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The story of a free spirit

Discovering Camphill: New Perspectives, Research and Developments

Edited by Robin Jackson

floris books, pound;20

4 OUT OF 5

The Camphill community in Aberdeen was established by Karl Konig, an Austrian doctor, and colleagues in 1940. They had fled Austria following the Nazi occupation and sought to establish a community based on the philosophy of Rudolf Steiner to care for, and educate, those with special needs. Now just over 70 years later, as this book illustrates, Camphill is a worldwide brand. There are 10,000 people living and working in over 100 Camphill communities in 23 countries. And it is still growing.

The book achieves its two principal aims: one is to report on the findings of research on several Camphill communities; the other is to discuss societal trends which are likely to impact on the future of the Camphill movement.

The 20 contributors to the book include those living and working in Camphill communities and those who are non-Camphillers. As well as providing insights into the inner workings of the communities, the book provides a critical perspective, highlighting tensions between the communities and the wider world.

In its early days, Camphill was isolated from mainstream educational and childcare developments in Scotland. Konig's initial view of parents was by today's standards a very negative one. He believed that parental attitudes and actions caused disabilities. For example, parental indifference or withholding of love was believed by Konig and others to cause autism.

In a historical analysis of educational developments in Camphill, Zoe Brennan-Krohn argues that the 1970 Education Act changed the dynamics of Camphill's interactions with parents because it gave all children the right to education, regardless of disability. I'm afraid not. It applied only to England and Wales and had no jurisdiction in Scotland. It was the 1973 Melville report, followed by the Education (Mentally Handicapped Children) (Scotland) Act 1974, which put paid to the awful terminology used in Scotland which described some children as ineducable and untrainable and denied them education.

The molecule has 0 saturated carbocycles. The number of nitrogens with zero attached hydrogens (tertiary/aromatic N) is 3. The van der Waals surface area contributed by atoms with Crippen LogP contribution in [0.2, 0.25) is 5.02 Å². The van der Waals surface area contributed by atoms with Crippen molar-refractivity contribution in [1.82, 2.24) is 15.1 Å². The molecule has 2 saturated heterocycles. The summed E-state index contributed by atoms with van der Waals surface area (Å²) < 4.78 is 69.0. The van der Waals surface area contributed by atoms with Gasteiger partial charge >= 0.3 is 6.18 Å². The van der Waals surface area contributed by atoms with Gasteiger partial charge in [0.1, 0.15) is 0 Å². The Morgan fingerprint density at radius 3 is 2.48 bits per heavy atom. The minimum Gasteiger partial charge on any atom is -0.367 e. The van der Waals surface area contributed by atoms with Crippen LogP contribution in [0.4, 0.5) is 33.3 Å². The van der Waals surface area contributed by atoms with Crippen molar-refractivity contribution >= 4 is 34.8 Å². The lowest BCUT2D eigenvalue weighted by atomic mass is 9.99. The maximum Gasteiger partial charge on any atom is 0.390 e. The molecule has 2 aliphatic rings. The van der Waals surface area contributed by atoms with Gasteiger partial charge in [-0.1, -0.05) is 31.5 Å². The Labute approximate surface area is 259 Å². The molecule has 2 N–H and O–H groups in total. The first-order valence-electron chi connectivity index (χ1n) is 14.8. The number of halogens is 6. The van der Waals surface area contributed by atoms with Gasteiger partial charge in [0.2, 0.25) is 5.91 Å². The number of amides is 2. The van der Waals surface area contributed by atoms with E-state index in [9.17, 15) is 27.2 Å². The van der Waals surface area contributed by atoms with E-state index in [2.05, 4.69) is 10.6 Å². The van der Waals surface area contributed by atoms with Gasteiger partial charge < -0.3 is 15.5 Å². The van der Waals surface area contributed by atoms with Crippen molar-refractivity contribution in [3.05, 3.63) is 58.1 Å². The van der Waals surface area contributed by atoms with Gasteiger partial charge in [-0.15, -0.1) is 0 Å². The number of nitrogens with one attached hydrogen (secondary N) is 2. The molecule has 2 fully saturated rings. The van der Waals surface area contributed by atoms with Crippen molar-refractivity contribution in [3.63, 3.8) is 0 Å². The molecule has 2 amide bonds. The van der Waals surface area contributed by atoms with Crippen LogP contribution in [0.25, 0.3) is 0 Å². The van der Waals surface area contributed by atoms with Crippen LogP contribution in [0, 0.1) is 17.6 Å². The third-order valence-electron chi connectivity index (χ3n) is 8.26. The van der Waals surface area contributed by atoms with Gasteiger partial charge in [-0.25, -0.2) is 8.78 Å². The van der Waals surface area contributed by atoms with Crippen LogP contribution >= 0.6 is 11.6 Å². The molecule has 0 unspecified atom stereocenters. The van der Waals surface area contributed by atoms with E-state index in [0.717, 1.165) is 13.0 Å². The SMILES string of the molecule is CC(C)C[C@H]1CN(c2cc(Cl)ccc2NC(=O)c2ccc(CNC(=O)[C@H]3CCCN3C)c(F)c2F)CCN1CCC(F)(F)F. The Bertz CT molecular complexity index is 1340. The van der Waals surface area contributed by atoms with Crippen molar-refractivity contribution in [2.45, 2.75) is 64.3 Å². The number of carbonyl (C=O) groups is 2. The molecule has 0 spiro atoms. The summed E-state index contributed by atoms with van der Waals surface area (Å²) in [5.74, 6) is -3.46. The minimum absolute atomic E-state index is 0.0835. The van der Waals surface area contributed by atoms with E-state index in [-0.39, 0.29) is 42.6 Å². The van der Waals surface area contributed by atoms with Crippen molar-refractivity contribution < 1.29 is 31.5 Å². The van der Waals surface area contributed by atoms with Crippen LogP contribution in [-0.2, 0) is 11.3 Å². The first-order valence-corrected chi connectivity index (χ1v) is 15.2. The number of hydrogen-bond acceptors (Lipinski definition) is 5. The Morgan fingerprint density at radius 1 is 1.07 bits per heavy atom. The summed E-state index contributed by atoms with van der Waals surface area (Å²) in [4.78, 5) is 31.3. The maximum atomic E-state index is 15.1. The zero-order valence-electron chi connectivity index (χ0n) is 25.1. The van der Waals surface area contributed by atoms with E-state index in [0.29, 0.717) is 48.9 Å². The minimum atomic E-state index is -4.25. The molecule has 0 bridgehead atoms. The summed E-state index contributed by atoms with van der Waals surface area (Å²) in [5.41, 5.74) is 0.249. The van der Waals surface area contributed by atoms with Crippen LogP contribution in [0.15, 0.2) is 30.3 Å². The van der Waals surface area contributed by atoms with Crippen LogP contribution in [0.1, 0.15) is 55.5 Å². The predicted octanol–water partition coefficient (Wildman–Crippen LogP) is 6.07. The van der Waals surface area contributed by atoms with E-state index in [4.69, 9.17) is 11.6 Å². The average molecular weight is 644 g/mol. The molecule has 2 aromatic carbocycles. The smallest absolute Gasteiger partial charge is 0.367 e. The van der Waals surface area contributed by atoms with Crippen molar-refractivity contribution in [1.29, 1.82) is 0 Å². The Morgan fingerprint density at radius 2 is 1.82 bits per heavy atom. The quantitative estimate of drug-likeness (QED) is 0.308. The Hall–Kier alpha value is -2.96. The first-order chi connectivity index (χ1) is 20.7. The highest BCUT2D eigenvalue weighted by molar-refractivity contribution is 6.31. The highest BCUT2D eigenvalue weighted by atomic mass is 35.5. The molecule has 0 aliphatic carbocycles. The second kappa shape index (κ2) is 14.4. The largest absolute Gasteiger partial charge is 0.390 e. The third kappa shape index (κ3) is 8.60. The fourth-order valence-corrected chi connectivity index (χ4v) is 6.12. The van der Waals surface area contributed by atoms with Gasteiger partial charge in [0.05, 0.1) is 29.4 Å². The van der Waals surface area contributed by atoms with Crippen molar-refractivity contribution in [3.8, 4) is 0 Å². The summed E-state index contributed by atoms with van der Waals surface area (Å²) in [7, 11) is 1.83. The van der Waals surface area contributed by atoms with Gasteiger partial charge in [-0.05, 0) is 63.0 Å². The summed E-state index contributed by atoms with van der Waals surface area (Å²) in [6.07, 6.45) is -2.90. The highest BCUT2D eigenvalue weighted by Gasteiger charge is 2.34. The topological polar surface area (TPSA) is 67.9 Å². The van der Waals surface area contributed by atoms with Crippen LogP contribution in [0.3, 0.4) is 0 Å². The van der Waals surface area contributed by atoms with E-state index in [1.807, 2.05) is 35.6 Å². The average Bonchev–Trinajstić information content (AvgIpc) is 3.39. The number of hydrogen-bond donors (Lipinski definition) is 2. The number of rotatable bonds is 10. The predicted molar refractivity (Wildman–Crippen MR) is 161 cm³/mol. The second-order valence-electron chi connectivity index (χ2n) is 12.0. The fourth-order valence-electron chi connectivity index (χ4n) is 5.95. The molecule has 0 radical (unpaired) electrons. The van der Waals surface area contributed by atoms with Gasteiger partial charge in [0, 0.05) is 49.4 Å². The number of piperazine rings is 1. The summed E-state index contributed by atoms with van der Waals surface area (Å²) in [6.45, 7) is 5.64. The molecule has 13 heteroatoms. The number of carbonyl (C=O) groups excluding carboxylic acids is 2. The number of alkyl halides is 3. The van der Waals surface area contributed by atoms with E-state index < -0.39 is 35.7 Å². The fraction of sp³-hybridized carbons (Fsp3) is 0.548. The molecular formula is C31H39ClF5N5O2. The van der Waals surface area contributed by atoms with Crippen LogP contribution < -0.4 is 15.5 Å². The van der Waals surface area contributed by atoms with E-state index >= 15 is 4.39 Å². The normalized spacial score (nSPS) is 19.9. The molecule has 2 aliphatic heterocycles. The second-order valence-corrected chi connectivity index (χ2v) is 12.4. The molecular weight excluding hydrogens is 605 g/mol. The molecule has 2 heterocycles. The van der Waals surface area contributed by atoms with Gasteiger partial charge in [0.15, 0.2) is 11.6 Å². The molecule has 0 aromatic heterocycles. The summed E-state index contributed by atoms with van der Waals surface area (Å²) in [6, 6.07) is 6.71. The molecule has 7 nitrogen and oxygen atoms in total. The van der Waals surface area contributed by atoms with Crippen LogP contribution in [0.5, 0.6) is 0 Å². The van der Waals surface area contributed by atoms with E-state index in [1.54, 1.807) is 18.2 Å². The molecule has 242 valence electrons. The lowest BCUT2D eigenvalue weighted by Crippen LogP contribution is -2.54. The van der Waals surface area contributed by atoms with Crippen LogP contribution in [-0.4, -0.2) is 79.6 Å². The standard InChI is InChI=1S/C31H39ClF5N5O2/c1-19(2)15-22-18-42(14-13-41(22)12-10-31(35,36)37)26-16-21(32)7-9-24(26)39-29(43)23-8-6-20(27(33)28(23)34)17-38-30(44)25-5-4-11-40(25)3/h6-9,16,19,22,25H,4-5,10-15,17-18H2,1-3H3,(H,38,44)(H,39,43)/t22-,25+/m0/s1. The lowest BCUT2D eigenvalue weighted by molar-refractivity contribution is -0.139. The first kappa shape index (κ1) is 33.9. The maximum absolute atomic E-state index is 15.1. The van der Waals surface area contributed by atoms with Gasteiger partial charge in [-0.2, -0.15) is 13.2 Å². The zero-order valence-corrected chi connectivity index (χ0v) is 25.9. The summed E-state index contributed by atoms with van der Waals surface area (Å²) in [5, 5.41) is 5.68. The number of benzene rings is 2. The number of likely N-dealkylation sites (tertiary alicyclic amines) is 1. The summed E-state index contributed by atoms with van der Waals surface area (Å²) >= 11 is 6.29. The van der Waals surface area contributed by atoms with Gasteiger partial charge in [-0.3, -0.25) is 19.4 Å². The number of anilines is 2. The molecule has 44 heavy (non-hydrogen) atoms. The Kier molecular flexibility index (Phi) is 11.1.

While this otherwise excellent book provides a very good account of the development of residential childcare in Scotland, there is no parallel account of developments in education. I was looking for a chapter which described what has been happening in the country.

Nor is there any account of the curriculum at Camphill. This is a pity because, judging from the HMIECare Commission inspection report of 2007, the Aberdeen School has a very good story to tell. This aspect is especially important, because one of the challenges the school has faced is maintaining its particular identity and philosophical approach to education and care in the face of increasing regulation. And it has done this well.

The contributors are refreshingly frank about the mistakes of the past and the challenges facing the movement in the future. They also convey very well what is inspiring about the Camphill movement.

Mike Gibson is an educational psychologist and former HMIE, seconded to head up the Support for Learning Division in the Scottish Government 2002- 09

About the Author

Robin Jackson lectured at Aberdeen College of Education and King Alfred's College, Winchester, before becoming principal of Linn Moor Special School, Aberdeen. He is now a consultant to Camphill Rudolf Steiner Schools in Aberdeen.

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